by Vladimir Terehov, …with New Eastern Outlook, Moscow, …and the Institute of Oriental Studies of the Russian Academy of Sciences, a research institution for the study of the countries and cultures of Asia and North Africa.
[ Editor’s Note: Mr. Terehov has an insightful article below on one of the most complex geopolitical issues of the day, that between India and China, with the US and Russia hovering over the two as major weapons suppliers and regional neighbors, where their futures are inextricably tied.
One of the major strengths of a relationship with NEO is access to a lot of material on Asia where we had spotty coverage previously, but were able to fix with their current pool of writing talent.
Secretary Austin was not able to advance the US goal of pushing Russia away from its major arms supplier status with India, given their long and successful partnership. This showed Austin to be a pragmatist, and earning credit with India in not trying to twist their arm to dump the Russian suppliers.
While India’s long history of hostilities with China might seem an easy path to making the former a tool in a Biden anti-China coalition, India has memories of being manipulated by the West, and I doubt that it would want to reopen the door on that former era.
India has problems with the China border. Pakistan is dealing with perennially prickly religious factions, but the Muslims are at huge disadvantage under repressive rules from India along the border states.
Despite this, we still find US sanctions on China have caused them to relocate entire production facilities to India, which has made Mr. Modi most happy. Both Modi and Xi have emerged in enviable economic shape from the coronavirus, something Western media has downplayed for obvious reasons.
General Austin made this trip to get the face to face intel needed to form the next steps to be taken that have some chance of success.
People in the East always seem to have patience on their side… Jim W. Dean ]
First published … March 30, 2021
Beginning on March 19 of this year, the three-day visit to India by US Secretary of Defense Lloyd Austin was the final act of his first foreign tour after being appointed to this post in the administration of President Biden.
Previously, along with Secretary of State Antony Blinken, he visited Japan and the Republic of Korea, that is, two countries that are allies with the United States, but far from it with regards to one another. By appearances, no progress has yet been made in resolving the long-standing issue associated with these circumstances.
It is unlikely that the Koreans will change (at least in the near future) into some kind of anti-Chinese coalition (especially with the participation of Japan), the task of forming which is becoming increasingly important for Washington.
After visiting Seoul, the future paths of the two high-ranking American government officials parted ways. Blinken went to the capital of Alaska, Anchorage, to sort out relations with no less high representatives of his main geopolitical opponent. Meanwhile, Austin flew to Delhi in order to continue the attempts of drawing India into the orbit of American politics, which, with some success, was undertaken by previous US administrations.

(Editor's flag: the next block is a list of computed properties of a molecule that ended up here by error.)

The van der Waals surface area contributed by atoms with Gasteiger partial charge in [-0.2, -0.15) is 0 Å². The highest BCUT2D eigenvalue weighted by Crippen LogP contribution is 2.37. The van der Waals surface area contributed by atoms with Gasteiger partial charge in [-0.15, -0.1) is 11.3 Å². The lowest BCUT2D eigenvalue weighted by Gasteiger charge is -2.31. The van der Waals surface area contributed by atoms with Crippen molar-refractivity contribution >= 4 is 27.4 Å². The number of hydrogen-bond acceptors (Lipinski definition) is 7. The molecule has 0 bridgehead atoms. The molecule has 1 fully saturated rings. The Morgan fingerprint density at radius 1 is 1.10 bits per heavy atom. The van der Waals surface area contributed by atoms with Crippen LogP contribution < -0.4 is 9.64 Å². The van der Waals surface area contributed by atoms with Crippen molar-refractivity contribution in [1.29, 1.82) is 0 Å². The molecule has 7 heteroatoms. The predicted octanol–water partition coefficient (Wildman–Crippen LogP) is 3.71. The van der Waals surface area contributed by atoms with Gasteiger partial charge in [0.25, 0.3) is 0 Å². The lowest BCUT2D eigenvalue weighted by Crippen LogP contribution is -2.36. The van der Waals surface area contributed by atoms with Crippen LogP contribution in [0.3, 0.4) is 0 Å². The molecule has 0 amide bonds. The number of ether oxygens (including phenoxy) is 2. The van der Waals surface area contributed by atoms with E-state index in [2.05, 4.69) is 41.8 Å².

The growing importance of India in Washington’s plans to form a regional anti-Chinese coalition explains the unprecedented number of people of Indians origin in the new American administration. An undoubtedly significant character was attached to the choice of the half-Indian Kamala Harris to the post of US vice-president.
’s arrival fell on another period of exacerbation of the internal situation, which in such a gigantic and extremely complicated country like India cannot but be multifactorial. The increasing intensity of inter-party struggle (in particular, over the upcoming elections to local parliaments of a number of difficult states) is imposed on the actualization of social and inter-religious factors.
Of these, the first is associated with incessant protests from farmers against the government’s strategy for reforming the country’s agriculture. The second is due to the continued complexity of the situation in the state of Jammu and Kashmir after the well-known measures taken in 2019 in the areas of both the administrative reform of this state and the acquisition of Indian citizenship by refugees. Both provoked serious Muslim protests.
In turn, the clashes between farmers and Muslims with the forces of law and order gave rise to interference in Indian internal affairs by various branches of the international “human rights” movement, which (along with the “ecologists”) prey on the real problems of mankind.
However, given India’s current de facto international status, “human rights” card cannot be played against it. The UN Human Rights Committee, if it were to attempt such games, would quickly receive a cold shoulder. Even the seemingly invulnerable symbol of the most advanced social movements like Greta Thunberg, after being frowned upon from Delhi, was forced to delete her twitter post in support of farmers. Meanwhile, her local friend spent a month behind bars.
It is very likely that Kamala Harris had to do the same, apparently beginning to understand the fundamental difference in the statuses of the vice-president of a leading world power and the “free-floating” (that is, not responsible for anything) loud-mouthed leftist.